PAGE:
Understanding Confined Space Standards

By Jerome E. Spear, CSP, CIH According to the Occupational Safety and Health Administration (OSHA), one death occurs in every 10 confined space accidents. Injuries and fatalities involving confined spaces often involve successive fatalities when “would-be” rescuers succumb to the same problem as the initial victim. Almost every kind of industry has some type of…

Lawn Tractor Noise Reduction

              By Daniel P. Mahoney, Brian D. Mahoney and Jerome Spear   Lawn tractors are a familiar sound throughout suburban neighborhoods as individuals cut their grass each week. Based on a noise dosimetry study, riding on a lawn tractor presents an average noise exposure in the range of 86.5…

Preventing Noise-Induced Hearing Loss

Noise, or unwanted sound, is a by-product of many industrial processes. Sound consists of pressure changes in a medium (usually air), caused by vibration or turbulence. These pressure changes produce waves emanating away from the turbulent or vibrating source. Exposure to high levels of noise causes hearing loss and may also put stress on other…

OSHA’S RULE FOR RESPIRABLE CRYSTALLINE SILICA

BY JEROME SPEAR, CSP, CIH * J.E. SPEAR CONSULTING, LP Silica dust is hazardous when very small (respirable) particles are inhaled. These respirable dust particles can penetrate deep into the lungs and cause disabling and sometimes fatal lung diseases, including silicosis and lung cancer, as well as kidney disease. From 2005 through 2014, silicosis was…

Industrial Hygiene

5 Steps to Successful Exposure Assessments By Jerome E. Spear, CSP, CIH The better our understanding of exposures and the risks they pose, the more assurance we have that we are controlling the most important (highest risk) exposures first. Control efforts (such as engineering, work practice, or personal protective equipment) are often costly to implement…

Heat Illness Prevention: Risk Assessment and Planning

  The Statistical Abstracts of the United States, 105th edition, estimates that 5 to 10 million workers are exposed to heat illness annually. Heat illnesses (such as heat stroke, heat exhaustion, and heat cramps) are caused by hot environments and are preventable occupational health hazards. Heat illness results when the body is out of heat…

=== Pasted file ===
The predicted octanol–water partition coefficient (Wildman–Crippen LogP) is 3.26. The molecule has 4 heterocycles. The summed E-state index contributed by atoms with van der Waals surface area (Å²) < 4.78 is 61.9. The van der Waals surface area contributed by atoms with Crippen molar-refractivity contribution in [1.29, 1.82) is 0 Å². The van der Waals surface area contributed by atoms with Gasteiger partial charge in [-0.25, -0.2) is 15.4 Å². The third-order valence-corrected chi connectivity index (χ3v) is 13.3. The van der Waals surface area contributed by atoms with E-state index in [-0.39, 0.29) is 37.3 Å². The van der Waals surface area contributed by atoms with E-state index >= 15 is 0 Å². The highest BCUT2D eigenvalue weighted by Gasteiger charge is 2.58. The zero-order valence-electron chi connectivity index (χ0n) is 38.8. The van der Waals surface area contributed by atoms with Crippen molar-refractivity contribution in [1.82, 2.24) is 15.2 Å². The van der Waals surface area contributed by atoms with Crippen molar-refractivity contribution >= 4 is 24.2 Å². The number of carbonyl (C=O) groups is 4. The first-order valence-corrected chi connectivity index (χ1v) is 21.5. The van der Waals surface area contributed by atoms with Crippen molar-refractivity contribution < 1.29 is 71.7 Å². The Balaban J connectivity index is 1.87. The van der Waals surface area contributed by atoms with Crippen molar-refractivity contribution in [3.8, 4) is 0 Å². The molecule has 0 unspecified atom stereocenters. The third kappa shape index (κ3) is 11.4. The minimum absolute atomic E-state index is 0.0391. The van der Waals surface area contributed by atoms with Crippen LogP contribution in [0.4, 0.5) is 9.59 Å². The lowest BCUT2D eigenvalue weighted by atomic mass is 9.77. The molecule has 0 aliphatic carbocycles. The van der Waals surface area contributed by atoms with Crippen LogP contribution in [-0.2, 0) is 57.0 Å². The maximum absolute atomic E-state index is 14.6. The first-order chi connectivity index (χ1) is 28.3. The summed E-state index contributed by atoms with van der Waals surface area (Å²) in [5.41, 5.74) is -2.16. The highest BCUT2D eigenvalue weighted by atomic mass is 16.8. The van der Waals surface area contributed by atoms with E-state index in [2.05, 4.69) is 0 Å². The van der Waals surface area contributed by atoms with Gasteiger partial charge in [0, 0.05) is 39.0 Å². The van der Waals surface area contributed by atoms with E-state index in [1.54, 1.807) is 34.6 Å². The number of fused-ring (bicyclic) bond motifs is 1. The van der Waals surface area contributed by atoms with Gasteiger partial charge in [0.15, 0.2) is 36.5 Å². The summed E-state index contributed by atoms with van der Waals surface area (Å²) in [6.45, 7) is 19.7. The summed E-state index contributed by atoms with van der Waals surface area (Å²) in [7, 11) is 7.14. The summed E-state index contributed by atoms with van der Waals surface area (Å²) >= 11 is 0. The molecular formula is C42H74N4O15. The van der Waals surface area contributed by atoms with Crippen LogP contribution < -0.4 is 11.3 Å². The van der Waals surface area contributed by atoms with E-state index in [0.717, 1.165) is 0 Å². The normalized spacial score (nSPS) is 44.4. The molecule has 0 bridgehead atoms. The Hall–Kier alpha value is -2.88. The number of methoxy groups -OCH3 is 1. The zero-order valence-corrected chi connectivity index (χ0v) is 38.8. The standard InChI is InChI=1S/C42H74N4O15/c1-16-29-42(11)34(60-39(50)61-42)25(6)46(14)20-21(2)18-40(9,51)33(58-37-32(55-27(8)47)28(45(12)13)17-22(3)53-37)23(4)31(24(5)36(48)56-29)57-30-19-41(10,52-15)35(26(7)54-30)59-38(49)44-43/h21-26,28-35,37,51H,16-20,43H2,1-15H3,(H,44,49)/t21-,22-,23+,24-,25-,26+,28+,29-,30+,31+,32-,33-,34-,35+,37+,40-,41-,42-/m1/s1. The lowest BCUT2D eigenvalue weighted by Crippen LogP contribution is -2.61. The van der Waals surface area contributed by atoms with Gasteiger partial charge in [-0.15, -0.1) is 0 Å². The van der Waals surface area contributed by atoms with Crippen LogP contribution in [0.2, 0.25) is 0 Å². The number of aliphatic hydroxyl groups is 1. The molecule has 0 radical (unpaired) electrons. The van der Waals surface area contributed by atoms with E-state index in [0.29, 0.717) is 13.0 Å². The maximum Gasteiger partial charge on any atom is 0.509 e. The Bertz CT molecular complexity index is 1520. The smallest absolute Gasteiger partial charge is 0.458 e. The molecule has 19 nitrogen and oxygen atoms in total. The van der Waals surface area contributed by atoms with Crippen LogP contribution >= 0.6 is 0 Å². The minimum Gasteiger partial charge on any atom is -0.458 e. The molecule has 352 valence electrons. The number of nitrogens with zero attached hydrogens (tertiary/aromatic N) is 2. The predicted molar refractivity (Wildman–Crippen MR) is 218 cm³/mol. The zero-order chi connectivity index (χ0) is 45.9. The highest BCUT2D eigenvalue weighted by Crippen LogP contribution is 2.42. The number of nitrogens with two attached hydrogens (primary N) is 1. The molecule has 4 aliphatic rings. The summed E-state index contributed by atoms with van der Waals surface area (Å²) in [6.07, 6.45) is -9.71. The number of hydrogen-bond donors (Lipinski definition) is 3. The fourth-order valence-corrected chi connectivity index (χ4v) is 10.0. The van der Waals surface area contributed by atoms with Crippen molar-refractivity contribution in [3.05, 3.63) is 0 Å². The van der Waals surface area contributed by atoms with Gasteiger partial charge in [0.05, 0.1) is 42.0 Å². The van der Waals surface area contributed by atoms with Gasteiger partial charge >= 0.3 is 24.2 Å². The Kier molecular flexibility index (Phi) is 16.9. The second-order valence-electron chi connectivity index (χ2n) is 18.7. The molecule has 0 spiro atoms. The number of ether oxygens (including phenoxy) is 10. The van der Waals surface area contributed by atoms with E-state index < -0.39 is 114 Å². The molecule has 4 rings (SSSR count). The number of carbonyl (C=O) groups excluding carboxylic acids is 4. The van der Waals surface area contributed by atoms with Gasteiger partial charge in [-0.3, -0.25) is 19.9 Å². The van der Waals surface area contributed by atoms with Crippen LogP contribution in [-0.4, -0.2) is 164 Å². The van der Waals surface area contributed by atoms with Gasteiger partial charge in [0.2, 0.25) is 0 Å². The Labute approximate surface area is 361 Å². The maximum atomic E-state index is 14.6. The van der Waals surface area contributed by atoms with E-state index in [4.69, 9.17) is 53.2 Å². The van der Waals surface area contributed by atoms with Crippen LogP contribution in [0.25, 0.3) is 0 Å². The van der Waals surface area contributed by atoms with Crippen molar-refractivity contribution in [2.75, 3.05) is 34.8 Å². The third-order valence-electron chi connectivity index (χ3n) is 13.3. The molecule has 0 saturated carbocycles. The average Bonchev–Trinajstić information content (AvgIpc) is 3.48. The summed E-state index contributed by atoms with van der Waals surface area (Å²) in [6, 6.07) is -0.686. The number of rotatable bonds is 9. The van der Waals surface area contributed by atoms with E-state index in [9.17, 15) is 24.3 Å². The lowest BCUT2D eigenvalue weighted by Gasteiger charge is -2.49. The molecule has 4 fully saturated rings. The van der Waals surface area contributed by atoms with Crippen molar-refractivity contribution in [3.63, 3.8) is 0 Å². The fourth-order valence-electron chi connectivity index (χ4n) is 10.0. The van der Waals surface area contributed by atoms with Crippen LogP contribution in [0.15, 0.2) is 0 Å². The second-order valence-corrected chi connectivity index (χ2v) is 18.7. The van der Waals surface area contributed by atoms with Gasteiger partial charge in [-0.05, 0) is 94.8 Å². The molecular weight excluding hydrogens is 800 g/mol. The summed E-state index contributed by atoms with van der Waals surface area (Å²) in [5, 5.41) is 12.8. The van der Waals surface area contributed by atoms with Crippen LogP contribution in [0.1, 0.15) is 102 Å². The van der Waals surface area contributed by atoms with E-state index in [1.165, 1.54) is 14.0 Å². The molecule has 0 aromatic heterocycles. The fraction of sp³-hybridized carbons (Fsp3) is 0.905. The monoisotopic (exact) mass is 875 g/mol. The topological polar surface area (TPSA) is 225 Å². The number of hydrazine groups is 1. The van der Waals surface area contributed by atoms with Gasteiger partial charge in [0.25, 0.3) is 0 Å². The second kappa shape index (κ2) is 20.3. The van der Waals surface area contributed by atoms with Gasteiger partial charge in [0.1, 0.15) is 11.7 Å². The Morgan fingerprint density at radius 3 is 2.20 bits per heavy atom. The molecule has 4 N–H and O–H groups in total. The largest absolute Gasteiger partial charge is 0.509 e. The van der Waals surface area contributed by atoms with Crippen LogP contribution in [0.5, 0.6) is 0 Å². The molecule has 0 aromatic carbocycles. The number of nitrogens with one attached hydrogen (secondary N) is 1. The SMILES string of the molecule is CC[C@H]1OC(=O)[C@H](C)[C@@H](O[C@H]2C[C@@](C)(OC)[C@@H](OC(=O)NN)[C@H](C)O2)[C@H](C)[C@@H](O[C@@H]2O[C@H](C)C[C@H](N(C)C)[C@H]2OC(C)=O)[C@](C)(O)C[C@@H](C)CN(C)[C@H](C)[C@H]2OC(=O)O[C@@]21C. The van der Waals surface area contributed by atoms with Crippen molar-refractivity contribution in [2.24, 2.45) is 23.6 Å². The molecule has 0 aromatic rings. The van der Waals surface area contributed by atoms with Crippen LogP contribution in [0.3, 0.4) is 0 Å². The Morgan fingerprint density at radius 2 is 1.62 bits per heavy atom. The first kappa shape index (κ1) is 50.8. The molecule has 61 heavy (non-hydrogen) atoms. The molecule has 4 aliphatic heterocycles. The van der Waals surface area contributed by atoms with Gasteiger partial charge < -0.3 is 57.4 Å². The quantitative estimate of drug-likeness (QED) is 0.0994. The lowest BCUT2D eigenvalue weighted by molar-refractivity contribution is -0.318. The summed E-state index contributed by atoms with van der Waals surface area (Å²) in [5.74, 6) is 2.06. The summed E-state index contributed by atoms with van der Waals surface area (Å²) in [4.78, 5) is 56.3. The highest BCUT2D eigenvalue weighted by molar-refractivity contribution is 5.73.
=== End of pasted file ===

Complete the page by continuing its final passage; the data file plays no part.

Heat Illness: What Are The Risk Factors?

The National Weather Service asserts that excessive heat was the number one weather-related killer, causing more fatalities per year than floods, lightning, tornadoes, hurricanes, winter storms and extreme cold. Evidence from the Centers for Disease Control, American Red Cross and the National Institute of Occupational Safety and Health (NIOSH) show that hot environmental temperatures cause…

MANGANESE EXPOSURE FROM WELDING OPERATIONS

By Jerome E. Spear, CSP, CIH Manganese is found in carbon steel and is also used in steel alloys. Small amounts of manganese are added to steel to improve the workability of steel at high temperatures. There is less than 1.65% by weight of manganese in carbon steel; whereas, special steels may have higher concentrations…

CONFINED SPACES IN CONSTRUCTION

By Jerome E. Spear, CSP, CIH A construction foreman died from asphyxiation after entering a newly constructed manhole. Four construction workers were working in an inactive sewer system on a job site that was unoccupied for over a week. A few minutes after they started working, the crew noticed that the foreman was missing and…

SAFETY

  Safety committees are a common way to get employees involved in the safety process. Often, safety committees are put together to assist with inspections and audits, review incidents and injuries, solicit suggestions to reduce injuries and illnesses, and/or to conduct behavior observations. But, is the committee achieving its fullest potential? Although this question is…